Navigating the unknown: Banking for SMEs in times of uncertainty
● Firms and self-employed report a slight improvement in turnover in Q1 2021
● Despite this, a substantial recovery in turnover is not expected until 2022
● Aion Banks asks experts for their advice on navigating uncertainty for businesses
While lockdowns are easing around the world, and vaccine rollouts see hopes of ‘normality’ returning, there’s still a lot that’s unclear about how economies will recover over the next few months and years. This uncertainty undoubtedly will make managing such things as cash flow for businesses difficult.
According to a report by the NBB and the National Bank, almost one-quarter of small and self-employed businesses have had a cash injection from owners, friends or family - likely due to this being the only options with high loan fees charged by most banks. Despite this, many SMEs are still facing cash-flow problems and a high risk of bankruptcy with the average company surveyed expecting its investments to be 19% below the norm in 2020.
Recognising that many small businesses are potentially experiencing cash-flow issues, Aion Bank recently introduced a payment deferral option for its instalment loans. Business members can choose to postpone repayment of capital instalments from one to six months. The deferral functionality is easily accessible in Aion’s quick, completely digital loan process, and qualifying members are able to receive up to 100,000 EUR in less than 20 minutes, without the need to visit a physical branch.
Aion Bank asked Carole Lamarque, Founding Partner DUVAL UNION Innovative Marketing, for her advice to business owners in an effort to help businesses navigate the current economic uncertainty.
Digital transformation is vital
According to Lamarque, there will be a digital transformation in 2021. SMEs that don’t digitalise will have less opportunities available to them and may not be able to survive.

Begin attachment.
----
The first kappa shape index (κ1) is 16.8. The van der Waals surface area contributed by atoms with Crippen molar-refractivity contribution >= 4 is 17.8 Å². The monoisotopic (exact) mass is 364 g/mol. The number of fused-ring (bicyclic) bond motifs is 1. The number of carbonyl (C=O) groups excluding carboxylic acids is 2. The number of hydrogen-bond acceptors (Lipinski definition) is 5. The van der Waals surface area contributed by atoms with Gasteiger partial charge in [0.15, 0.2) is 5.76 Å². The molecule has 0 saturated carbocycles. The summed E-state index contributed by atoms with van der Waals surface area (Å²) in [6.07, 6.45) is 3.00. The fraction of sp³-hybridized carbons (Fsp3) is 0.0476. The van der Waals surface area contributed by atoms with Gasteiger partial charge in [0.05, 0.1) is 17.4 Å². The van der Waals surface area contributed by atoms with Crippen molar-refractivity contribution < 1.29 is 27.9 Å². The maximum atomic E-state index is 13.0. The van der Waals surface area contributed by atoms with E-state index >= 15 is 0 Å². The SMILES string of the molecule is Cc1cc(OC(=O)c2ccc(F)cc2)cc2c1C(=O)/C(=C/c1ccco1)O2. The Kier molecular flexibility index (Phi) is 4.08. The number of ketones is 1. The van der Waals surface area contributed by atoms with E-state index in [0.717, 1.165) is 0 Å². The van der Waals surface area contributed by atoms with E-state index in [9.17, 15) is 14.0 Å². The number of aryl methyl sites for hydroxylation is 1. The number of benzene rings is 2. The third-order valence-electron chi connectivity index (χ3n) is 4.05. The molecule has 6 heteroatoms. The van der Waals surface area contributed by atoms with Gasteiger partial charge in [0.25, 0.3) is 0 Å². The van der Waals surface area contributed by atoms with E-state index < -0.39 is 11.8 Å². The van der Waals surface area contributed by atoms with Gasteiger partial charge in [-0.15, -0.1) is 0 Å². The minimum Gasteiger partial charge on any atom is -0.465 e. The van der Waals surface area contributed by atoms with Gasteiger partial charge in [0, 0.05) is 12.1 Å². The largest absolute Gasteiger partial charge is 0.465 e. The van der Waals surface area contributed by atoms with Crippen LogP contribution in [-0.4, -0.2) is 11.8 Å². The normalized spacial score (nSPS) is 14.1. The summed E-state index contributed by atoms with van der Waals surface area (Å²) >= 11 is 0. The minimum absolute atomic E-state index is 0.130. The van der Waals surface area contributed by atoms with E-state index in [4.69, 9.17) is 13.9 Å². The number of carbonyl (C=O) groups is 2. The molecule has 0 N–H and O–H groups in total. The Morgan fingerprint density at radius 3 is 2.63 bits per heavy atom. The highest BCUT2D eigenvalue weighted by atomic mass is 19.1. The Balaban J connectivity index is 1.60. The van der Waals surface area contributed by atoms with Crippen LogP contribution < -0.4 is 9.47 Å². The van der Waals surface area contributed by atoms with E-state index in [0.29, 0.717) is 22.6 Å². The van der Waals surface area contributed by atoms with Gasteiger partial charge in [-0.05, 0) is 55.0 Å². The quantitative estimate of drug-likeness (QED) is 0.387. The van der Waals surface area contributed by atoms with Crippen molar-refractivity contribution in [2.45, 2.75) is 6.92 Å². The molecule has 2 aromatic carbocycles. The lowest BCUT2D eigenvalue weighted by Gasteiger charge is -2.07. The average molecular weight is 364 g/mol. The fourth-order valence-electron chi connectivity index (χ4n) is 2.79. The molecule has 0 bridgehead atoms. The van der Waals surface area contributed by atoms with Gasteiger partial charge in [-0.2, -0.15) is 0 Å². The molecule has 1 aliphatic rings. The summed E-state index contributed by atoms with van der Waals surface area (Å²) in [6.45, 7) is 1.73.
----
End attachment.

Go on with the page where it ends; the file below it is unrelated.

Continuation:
Customers in 2021 will expect that businesses have a great online presence, allowing for more convenient, safer and faster payments.
Dashboarding to remain on target against KPIs
Now more than ever, business owners need to up their strategies. We know that dashboarding is a must for big companies, but to stay ahead of the game SMEs will also need to do it.
Dashboarding provides at-a-glance views of KPIs that are essential to company goals because they hold the objectives at the core of decision-making. It will also give an overview on your cash positions and your sales.
Closely monitor the sales pipeline
Identifying and keeping track of what is in the sales pipeline will help SMEs to keep on top of their finances during times when demand is uncertain. Knowing how many quotations have been sent and what you might be able to convert and invoice in the short term is better than driving blind.
Knowing what’s going on in your sales pipeline can inform other decisions too, such as when to switch on marketing activities to drive short term lead generations and potentially conversion.
Think both short-term and long-term
During times of uncertainty, you must have both a short-term and long-term view. In particular, not having a long term plan could lead you to fall behind against competition.
Most people will argue that during these times, you shouldn’t take too many risks, or invest and spend too much. However, you need to have a countercyclical approach - when the economy is shrinking, you need to do the opposite.
The companies that invested during the crisis will come out stronger than ever. From starters, to steer companies through the corona crisis, the government agreed with the banks on a “bazooka” of 50 billion euros in loans. But, only two billion euros of that has been used.
Education is more crucial than ever
As a business owner, your plan is only as strong as you and your employees are and so lifelong learning is inevitable. Founders should invest in organised education, but also encourage self-initialed education focused on personal development for both hard and soft skills.
Additionally, finance for business owners is entirely different to managing personal checkbooks. Founders should ensure they’re well educated and financially literate in order to manage business finances effectively. This will help to build strong foundations and to be more agile in navigating through a crisis or tough times.
As a business owner, you’re expected to be able to budget, do accounting and taxes, calculate price points, and project revenues and success rates well into the future to ensure continued success.
As a final note on the uncertainty brought on by the pandemic, Carole Lamarque, encourages business leaders to seek out new opportunities “Coronavirus has not been kind to anyone, but it does give us some new opportunities. Think about what kind of opportunities COVID-19 created for you? How could you work with these opportunities? Look at your situation and capabilities differently, take a new perspective, and keep up to date with what’s happening.”